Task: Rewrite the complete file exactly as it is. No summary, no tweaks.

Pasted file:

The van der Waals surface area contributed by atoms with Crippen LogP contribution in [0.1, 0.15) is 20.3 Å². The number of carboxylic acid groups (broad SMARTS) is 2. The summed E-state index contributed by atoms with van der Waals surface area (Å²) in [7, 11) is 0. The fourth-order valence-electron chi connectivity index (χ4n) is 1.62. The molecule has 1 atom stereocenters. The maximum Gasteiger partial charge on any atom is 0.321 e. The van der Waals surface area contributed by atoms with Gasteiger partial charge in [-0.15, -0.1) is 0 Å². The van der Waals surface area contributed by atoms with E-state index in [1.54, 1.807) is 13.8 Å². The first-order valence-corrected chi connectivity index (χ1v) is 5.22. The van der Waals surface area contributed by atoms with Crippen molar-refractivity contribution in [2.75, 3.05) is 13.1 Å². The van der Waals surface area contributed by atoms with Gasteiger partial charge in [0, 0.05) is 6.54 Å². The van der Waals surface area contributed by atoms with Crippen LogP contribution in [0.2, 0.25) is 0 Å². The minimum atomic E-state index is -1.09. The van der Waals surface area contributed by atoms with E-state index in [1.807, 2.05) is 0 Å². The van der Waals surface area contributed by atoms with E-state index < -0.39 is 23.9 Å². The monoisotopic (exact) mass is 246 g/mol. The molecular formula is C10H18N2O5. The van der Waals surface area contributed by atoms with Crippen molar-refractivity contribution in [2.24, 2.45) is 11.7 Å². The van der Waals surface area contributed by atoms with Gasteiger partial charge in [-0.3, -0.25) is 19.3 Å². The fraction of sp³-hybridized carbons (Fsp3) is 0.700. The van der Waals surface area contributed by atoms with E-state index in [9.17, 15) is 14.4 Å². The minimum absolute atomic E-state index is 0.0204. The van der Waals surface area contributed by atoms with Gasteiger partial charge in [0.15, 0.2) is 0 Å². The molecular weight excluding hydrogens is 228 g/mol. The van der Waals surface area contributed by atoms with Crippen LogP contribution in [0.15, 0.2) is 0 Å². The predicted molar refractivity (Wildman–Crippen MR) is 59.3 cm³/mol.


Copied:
The van der Waals surface area contributed by atoms with Crippen LogP contribution in [0.1, 0.15) is 20.3 Å². The number of carboxylic acid groups (broad SMARTS) is 2. The summed E-state index contributed by atoms with van der Waals surface area (Å²) in [7, 11) is 0. The fourth-order valence-electron chi connectivity index (χ4n) is 1.62. The molecule has 1 atom stereocenters. The maximum Gasteiger partial charge on any atom is 0.321 e. The van der Waals surface area contributed by atoms with Gasteiger partial charge in [-0.15, -0.1) is 0 Å². The van der Waals surface area contributed by atoms with E-state index in [1.54, 1.807) is 13.8 Å². The first-order valence-corrected chi connectivity index (χ1v) is 5.22. The van der Waals surface area contributed by atoms with Crippen molar-refractivity contribution in [2.75, 3.05) is 13.1 Å². The van der Waals surface area contributed by atoms with Gasteiger partial charge in [0, 0.05) is 6.54 Å². The van der Waals surface area contributed by atoms with Crippen LogP contribution in [0.2, 0.25) is 0 Å². The minimum atomic E-state index is -1.09. The van der Waals surface area contributed by atoms with E-state index in [1.807, 2.05) is 0 Å². The van der Waals surface area contributed by atoms with E-state index < -0.39 is 23.9 Å². The monoisotopic (exact) mass is 246 g/mol. The molecular formula is C10H18N2O5. The van der Waals surface area contributed by atoms with Crippen molar-refractivity contribution in [2.24, 2.45) is 11.7 Å². The van der Waals surface area contributed by atoms with Gasteiger partial charge in [-0.3, -0.25) is 19.3 Å². The fraction of sp³-hybridized carbons (Fsp3) is 0.700. The van der Waals surface area contributed by atoms with E-state index in [9.17, 15) is 14.4 Å². The minimum absolute atomic E-state index is 0.0204. The van der Waals surface area contributed by atoms with Gasteiger partial charge in [0.15, 0.2) is 0 Å². The molecular weight excluding hydrogens is 228 g/mol. The van der Waals surface area contributed by atoms with Crippen LogP contribution in [0.15, 0.2) is 0 Å². The predicted molar refractivity (Wildman–Crippen MR) is 59.3 cm³/mol.